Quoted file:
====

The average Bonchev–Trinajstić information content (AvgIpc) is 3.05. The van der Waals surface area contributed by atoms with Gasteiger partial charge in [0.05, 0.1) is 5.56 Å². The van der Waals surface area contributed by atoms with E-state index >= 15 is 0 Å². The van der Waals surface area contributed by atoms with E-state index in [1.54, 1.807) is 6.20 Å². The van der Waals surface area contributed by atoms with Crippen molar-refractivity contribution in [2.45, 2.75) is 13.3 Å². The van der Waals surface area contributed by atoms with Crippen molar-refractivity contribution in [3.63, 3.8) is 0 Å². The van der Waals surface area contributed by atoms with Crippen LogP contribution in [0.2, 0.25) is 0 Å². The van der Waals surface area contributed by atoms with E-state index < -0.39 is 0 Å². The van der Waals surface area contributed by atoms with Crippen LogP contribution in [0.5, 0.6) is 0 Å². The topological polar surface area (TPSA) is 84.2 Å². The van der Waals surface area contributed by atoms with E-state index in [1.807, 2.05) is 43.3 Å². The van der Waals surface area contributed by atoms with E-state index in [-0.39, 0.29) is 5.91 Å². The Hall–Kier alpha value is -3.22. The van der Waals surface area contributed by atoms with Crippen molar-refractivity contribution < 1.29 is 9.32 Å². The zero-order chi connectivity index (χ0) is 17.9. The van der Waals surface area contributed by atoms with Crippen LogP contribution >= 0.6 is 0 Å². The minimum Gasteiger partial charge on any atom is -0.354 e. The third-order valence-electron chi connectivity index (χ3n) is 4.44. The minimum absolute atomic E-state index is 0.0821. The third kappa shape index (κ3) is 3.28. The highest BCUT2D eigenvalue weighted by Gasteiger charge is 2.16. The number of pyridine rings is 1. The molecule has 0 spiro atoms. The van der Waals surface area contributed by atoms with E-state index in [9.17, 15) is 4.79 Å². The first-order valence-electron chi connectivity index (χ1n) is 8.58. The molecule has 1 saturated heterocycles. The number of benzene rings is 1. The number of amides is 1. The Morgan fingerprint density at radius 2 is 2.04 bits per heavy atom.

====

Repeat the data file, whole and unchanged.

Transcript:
The average Bonchev–Trinajstić information content (AvgIpc) is 3.05. The van der Waals surface area contributed by atoms with Gasteiger partial charge in [0.05, 0.1) is 5.56 Å². The van der Waals surface area contributed by atoms with E-state index >= 15 is 0 Å². The van der Waals surface area contributed by atoms with E-state index in [1.54, 1.807) is 6.20 Å². The van der Waals surface area contributed by atoms with Crippen molar-refractivity contribution in [2.45, 2.75) is 13.3 Å². The van der Waals surface area contributed by atoms with Crippen molar-refractivity contribution in [3.63, 3.8) is 0 Å². The van der Waals surface area contributed by atoms with Crippen LogP contribution in [0.2, 0.25) is 0 Å². The van der Waals surface area contributed by atoms with E-state index < -0.39 is 0 Å². The van der Waals surface area contributed by atoms with Crippen LogP contribution in [0.5, 0.6) is 0 Å². The topological polar surface area (TPSA) is 84.2 Å². The van der Waals surface area contributed by atoms with E-state index in [1.807, 2.05) is 43.3 Å². The van der Waals surface area contributed by atoms with E-state index in [-0.39, 0.29) is 5.91 Å². The Hall–Kier alpha value is -3.22. The van der Waals surface area contributed by atoms with Crippen molar-refractivity contribution < 1.29 is 9.32 Å². The zero-order chi connectivity index (χ0) is 17.9. The van der Waals surface area contributed by atoms with Crippen LogP contribution >= 0.6 is 0 Å². The minimum Gasteiger partial charge on any atom is -0.354 e. The third-order valence-electron chi connectivity index (χ3n) is 4.44. The minimum absolute atomic E-state index is 0.0821. The third kappa shape index (κ3) is 3.28. The highest BCUT2D eigenvalue weighted by Gasteiger charge is 2.16. The number of pyridine rings is 1. The molecule has 0 spiro atoms. The van der Waals surface area contributed by atoms with E-state index in [9.17, 15) is 4.79 Å². The first-order valence-electron chi connectivity index (χ1n) is 8.58. The molecule has 1 saturated heterocycles. The number of benzene rings is 1. The number of amides is 1. The Morgan fingerprint density at radius 2 is 2.04 bits per heavy atom.